Commentary: There’s more to life than stocks and bonds – diversify

Photo by Oren Elbaz on Unsplash

There was no New York Stock Exchange in biblical times but wise and wealthy King Solomon knew how to invest in a volatile economy, advising those around him to “Diversify your portion amongst seven or eight for you do not know what disaster may come upon the land.” (Ecclesiastes 11: 2.)

The key word is “Diversify.”

In modern terms, “amongst seven or eight” means that any wise investor should have at least seven – and preferably eight – different allocations of resources. By percentages, that means you should deploy no more than 14.5% (one-seventh) of your total investments into a single source.

A friend told me of a close relative who placed a great amount of his wealth in Enron stock as the company’s shares shot into the stratosphere in late 2000. The relative was amazed at the rapid rise of his investment – until the house of cards crashed in 2001. Fortunately for him and his family, he had diversified into other investments, due largely to the insistence of his financial advisor. The investor fell in love with Enron’s soaring stock price, but his financial advisor preserved an even larger portion of his funds by diversifying.

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Today’s inflation and general discomfort with the markets are leading investors to challenge their traditional way of thinking. They ask what alternatives exist to stocks and bonds because they feel they have too much exposure to this volatile stock market.

Investors should think back to King Solomon and diversify beyond stocks and bonds. They need to consider what we call Tangible Real Assets. These are also known as alternative investments, and may include:

  • Agriculture (farmland, livestock, timber, etc.)
  • Infrastructure (data and digital networks, renewable energy)
  • Business essential equipment
  • Real estate  (apartments, self-storage, hospitals, mobile home communities)
  • Natural Resources (water, oil & gas)
  • Distressed assets

The benefits of these Tangible Real Assets include:

  • Showing a low correlation with the stock and bond capital markets
  • Generating high-quality cash flow with better collateral or controls

An emerging element in financial services today is “Impact Investing,” where investors choose to support projects and industries that align with their own personal values and beliefs. These strategies allow investors to allocate funds to projects and causes that they feel make a community difference in addition to making a profit.

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Large numbers of investors are reviewing their mutual funds, only to discover that they are not philosophically aligned with some of the investments that diversify their funds. These investors are asking questions and many of them are redirecting their funds.

Right now, traditional investors are nervous – the S&P 500 Index lost 20.6% of its value in the first half of 2022. This rapid decline marks the worst first-half performance of the index in 52 years.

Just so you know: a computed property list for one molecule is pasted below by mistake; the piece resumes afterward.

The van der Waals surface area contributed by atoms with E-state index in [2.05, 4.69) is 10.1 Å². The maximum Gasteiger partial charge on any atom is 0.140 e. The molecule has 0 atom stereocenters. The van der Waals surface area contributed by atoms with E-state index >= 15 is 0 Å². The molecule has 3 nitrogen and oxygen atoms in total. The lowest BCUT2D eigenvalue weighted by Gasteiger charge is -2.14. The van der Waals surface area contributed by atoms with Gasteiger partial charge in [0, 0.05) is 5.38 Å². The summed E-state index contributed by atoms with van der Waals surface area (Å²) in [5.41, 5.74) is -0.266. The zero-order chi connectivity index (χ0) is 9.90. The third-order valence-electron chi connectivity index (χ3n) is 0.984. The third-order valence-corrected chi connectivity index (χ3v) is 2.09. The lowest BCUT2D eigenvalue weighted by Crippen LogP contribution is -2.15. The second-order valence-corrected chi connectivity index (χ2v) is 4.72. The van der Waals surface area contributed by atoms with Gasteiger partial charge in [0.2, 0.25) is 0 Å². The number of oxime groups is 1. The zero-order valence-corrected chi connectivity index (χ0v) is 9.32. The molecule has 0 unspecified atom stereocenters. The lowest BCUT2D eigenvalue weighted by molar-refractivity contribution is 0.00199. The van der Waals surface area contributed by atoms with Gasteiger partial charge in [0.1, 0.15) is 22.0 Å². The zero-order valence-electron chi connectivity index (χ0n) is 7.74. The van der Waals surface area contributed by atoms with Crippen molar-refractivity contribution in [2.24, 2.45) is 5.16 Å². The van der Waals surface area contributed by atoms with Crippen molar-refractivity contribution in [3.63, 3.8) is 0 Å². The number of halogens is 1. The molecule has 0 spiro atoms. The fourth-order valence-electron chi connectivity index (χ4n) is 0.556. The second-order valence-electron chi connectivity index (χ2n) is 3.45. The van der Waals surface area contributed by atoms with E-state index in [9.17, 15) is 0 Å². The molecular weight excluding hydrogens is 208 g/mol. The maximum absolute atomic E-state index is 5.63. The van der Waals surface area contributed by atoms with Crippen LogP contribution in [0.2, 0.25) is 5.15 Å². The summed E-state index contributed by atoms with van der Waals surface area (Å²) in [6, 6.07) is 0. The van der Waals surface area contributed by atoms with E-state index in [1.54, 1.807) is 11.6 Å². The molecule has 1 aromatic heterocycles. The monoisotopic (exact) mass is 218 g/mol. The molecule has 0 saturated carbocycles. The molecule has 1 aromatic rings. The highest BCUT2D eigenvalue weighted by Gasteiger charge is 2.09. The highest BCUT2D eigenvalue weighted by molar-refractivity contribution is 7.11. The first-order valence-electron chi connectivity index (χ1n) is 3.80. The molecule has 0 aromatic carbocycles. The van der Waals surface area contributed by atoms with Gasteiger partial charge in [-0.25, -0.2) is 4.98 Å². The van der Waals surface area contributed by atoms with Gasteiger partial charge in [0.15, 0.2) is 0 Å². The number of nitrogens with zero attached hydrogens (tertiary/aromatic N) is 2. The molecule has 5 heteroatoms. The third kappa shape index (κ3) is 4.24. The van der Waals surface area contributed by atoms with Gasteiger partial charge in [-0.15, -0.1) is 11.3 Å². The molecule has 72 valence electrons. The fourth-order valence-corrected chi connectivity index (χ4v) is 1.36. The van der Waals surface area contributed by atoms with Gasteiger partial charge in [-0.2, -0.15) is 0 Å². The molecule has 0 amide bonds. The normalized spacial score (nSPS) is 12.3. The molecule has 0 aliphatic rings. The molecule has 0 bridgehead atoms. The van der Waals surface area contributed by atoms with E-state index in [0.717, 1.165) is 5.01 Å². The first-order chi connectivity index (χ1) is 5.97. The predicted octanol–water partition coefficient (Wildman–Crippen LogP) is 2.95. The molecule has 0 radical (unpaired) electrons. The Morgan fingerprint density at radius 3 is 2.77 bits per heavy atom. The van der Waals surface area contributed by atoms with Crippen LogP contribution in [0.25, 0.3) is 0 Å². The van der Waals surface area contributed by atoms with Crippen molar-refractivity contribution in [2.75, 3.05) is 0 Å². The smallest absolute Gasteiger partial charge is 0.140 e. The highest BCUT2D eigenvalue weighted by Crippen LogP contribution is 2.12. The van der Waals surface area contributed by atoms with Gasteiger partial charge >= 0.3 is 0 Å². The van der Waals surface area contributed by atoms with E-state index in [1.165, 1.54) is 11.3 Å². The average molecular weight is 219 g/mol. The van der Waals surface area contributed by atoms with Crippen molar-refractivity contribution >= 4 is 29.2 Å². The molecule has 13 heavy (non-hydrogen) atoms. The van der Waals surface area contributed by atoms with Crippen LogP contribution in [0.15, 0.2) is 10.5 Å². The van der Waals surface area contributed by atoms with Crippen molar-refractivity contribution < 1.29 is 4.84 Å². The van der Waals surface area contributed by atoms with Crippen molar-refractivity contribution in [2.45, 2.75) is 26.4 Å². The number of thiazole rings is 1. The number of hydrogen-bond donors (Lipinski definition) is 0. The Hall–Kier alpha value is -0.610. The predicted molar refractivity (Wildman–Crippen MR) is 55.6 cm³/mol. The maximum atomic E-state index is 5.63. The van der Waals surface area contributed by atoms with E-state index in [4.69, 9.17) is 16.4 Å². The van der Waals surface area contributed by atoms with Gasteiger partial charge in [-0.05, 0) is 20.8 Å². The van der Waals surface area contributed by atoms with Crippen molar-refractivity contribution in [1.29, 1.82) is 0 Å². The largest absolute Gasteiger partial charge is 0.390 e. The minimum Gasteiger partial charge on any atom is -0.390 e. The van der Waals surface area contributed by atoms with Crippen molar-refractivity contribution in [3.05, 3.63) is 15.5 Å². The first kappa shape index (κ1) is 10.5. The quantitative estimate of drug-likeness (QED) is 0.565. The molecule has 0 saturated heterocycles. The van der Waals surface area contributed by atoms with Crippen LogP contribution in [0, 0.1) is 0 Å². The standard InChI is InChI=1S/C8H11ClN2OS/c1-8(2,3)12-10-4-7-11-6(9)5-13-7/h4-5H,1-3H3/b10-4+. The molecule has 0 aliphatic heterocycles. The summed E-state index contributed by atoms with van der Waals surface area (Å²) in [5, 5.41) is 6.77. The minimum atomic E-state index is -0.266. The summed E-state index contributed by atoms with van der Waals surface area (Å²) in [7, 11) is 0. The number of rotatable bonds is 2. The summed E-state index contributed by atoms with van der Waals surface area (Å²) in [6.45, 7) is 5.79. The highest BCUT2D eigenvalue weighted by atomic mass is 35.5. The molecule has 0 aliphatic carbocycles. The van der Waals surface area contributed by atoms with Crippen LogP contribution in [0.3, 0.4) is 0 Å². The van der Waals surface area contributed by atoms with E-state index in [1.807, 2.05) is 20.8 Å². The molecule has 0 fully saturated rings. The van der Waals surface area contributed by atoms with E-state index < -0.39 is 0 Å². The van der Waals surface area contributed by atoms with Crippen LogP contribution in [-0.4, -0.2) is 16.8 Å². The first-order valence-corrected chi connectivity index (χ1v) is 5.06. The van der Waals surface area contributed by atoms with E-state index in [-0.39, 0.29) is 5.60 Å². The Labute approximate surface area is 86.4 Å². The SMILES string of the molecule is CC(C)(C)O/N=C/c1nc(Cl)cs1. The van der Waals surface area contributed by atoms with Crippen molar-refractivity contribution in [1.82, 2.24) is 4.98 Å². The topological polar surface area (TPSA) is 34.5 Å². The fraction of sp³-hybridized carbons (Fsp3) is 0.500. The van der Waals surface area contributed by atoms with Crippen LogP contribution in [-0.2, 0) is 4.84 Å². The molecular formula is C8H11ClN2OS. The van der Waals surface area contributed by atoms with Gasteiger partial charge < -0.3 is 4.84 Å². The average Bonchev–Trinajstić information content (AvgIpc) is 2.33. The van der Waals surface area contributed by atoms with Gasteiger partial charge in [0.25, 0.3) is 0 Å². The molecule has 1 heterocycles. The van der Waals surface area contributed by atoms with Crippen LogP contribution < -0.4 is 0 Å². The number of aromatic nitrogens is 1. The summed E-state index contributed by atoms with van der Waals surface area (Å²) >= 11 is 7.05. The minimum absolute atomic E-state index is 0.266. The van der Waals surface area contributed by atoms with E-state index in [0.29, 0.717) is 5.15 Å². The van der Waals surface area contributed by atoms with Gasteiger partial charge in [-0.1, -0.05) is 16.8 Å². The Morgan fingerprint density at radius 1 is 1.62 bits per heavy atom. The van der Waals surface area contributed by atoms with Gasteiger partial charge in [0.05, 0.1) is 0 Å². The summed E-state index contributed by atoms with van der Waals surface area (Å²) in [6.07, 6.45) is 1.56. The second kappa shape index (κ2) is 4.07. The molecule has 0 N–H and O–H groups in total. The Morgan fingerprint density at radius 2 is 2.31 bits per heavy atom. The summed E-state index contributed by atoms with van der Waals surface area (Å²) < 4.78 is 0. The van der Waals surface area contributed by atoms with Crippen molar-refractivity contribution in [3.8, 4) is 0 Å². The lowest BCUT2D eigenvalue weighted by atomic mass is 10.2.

Even if investors chose diverse stocks, it’s likely that they are still down in double figures. The solution: diversify into different sectors and deploy funds into well-researched asset classes such as Tangible Real Assets.

Here are six points to consider with your investments moving forward:

  1. Realize that what worked yesterday might not work well in the future: Concentrating solely on stocks and bonds locks you out of other higher cash-generating investments.
  2. Understand that investors need a safe haven – asset classes that can protect them from the ups and downs in other parts of their portfolios.
  3. Consider Tangible Real Assets – also known as alternative investments – that provide insulation from the gyrations that may occur during an inflation-driven economy.
  4. Invest to align your portfolio to your values and beliefs by selecting assets with a positive return and a positive impact on communities.
  5. Create a team – you should want input from your financial advistor as well as your CPA, attorney, key staff, or trusted advisor so the investor has a team of experts to manage any complex financial scenarios.
  6. Develop short and long-term plans for your financial future so you can measure results against projected goals; a decision-point process helps clients gather all of the facts, review their options, weigh potential outcomes, and make solid decisions.
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As you analyze your investment portfolio, I encourage you to share this information with your financial advisor. Diversifying into new asset classes is one of the best methods of protecting your future. The best investments offer you a way to have a safe harbor for your investments while also offering the upside of positive cash flow and appreciation.

Clint Snead is president of Box Financial Advisors in Grapevine, a 12-year-old company affiliated with one of Grapevine’s oldest businesses, Box Insurance.